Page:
Limo owner found guilty of 20 counts of manslaughter from 2018 Schoharie limo crash

May 18—SCHOHARIE — After nearly five years, the owner of the limousine that crashed on a Saturday afternoon in October 2018 has been found guilty for the deaths of the driver, 17 passengers, including a young Watertown couple, and two pedestrians.

In a Schoharie County courthouse Wednesday, Nauman Hussain, co-owner and operator of the company that rented the limo to a group of family and friends headed to a birthday party on Oct. 6, 2018, was found guilty of 20 counts of second-degree manslaughter.

He is set to be sentenced on May 31, when he could face up to 15 months in prison. The jury took less than a day to deliver the verdict, after a trial initially expected to take up to six weeks. It lasted about two weeks from opening to closing arguments.

In 2020, the National Transportation Safety Board released its investigation results, finding that the limousine brake system had failed, sending the vehicle plummeting at more than 100 mph down a hill in Schoharie County, through an intersection and into the parking lot of a popular diner.

Two people eating a meal with their families in the parking lot of the Apple Barrel Cafe were killed when the limo plowed through the lot and into a shallow ravine nearby. All 18 occupants of the limousine died in the crash, including driver Scott Lisinicchia, who did not have the proper commercial driving license to operate a vehicle with that many passengers.

Among the dead were Mary E. and Robert J. Dyson, a couple in their early 30s raising a then 3-year-old son in Watertown. Mrs. Dyson, an Army veteran who served in the Army Corps of Engineers, was the vice president of local construction company Upstate Construction Services. She helped build an air traffic control tower, hangar and the Noncommissioned Officer Academy building on Fort Drum. She was also a crossfit coach at Star-Spangled Crossfit in Watertown's Northland Plaza.

Mr. Dyson worked for Stebbins Manufacturing and Engineering as a senior estimator. He and Mrs. Dyson graduated from Clarkson University, and were remembered by family and friends as being dedicated to raising their young son, Issac C. Dyson.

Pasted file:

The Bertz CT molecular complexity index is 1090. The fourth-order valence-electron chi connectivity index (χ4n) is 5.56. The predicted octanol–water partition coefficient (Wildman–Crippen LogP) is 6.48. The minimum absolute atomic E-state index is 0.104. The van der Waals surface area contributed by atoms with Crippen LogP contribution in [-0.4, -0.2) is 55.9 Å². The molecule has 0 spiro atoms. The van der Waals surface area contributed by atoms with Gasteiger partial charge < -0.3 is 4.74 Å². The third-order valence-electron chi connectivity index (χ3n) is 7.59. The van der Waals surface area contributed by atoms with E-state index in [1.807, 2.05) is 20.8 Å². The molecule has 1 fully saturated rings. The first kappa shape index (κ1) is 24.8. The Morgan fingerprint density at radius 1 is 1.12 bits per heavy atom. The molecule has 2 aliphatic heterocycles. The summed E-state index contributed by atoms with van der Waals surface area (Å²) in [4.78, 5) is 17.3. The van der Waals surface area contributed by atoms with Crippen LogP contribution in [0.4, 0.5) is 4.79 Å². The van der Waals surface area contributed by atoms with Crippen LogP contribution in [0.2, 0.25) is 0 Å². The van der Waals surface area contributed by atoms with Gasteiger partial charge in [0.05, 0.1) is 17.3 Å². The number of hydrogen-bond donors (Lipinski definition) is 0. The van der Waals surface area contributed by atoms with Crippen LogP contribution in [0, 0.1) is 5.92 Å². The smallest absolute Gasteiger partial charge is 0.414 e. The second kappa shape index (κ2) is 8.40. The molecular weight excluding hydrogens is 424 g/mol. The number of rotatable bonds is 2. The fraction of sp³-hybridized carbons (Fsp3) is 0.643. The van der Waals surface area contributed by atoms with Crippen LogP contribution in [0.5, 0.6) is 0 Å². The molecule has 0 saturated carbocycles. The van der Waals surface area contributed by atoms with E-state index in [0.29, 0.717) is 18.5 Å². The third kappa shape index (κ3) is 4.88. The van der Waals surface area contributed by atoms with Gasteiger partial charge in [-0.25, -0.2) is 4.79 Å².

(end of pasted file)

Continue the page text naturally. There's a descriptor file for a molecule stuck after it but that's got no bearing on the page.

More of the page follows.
That crash in 2018 was one of the worst land transportation accidents in a decade in the U.S., and led to a major change in safety regulations for limousine companies at the state and federal levels. Experts have noted the limousine industry has undergone major changes, phasing out many of the once-popular stretch limousines created by modifying SUVs.

In an extra twist that has warranted the continued attention of Rep. Elise M. Stefanik, R-Willsboro, the father and main owner of the company, Shahed Hussain, was found to be a longtime FBI informant who apparently repeatedly ran into trouble with law enforcement, only to have that trouble disappear. The elder Hussain has remained in his home country of Pakistan since before the crash occurred.

Schoharie County District Attorney Susan J. Mallery argued in her prosecution of the younger Hussain that the company he and his father owned, Prestige Limousine, was shoddily run and dishonest about oversight and safety regulations with its customers. Citing testimony from state Department of Transportation inspectors, the prosecution pointed out that the younger Hussain had removed a sticker pasted to the limousine's window indicating it was out of service due to a brake failure. Customers were also not made aware that their driver was not properly licensed to operate the 31-foot modified 2001 Ford Excursion.

The defense argued that while Hussain had received a number of vehicle violations and removed the DOT out-of-service sticker, he took the vehicle to a local repair shop and asked that the brakes be serviced.

His defense said fault for the deadly crash was with the staff at a local Mavis Discount Tire, who damaged the rear brake system and failed to repair the damage or properly inspect the vehicle before placing an inspection sticker on it and returning it to Hussain in September 2018. In court testimony, it was confirmed that Hussain had been misled by the Mavis manager about what work had been done on the limo.

That auto shop has repeatedly been found liable in civil suits over its involvement, but was not found liable criminally, although Saratoga County District Attorney Karen Heggen has said she may investigate the employees of the tire shop.

But ultimately the prosecution's argument convinced the jury, who delivered their verdict after less than eight hours of full deliberation over two days. Hussain, who at one point had agreed to a deal with prosecutors that would have had him serve no jail time that was later undone by the judge, was remanded to the custody of the Schoharie County Sheriff's Office and held in the Schoharie County jail while he awaits sentencing in about two weeks.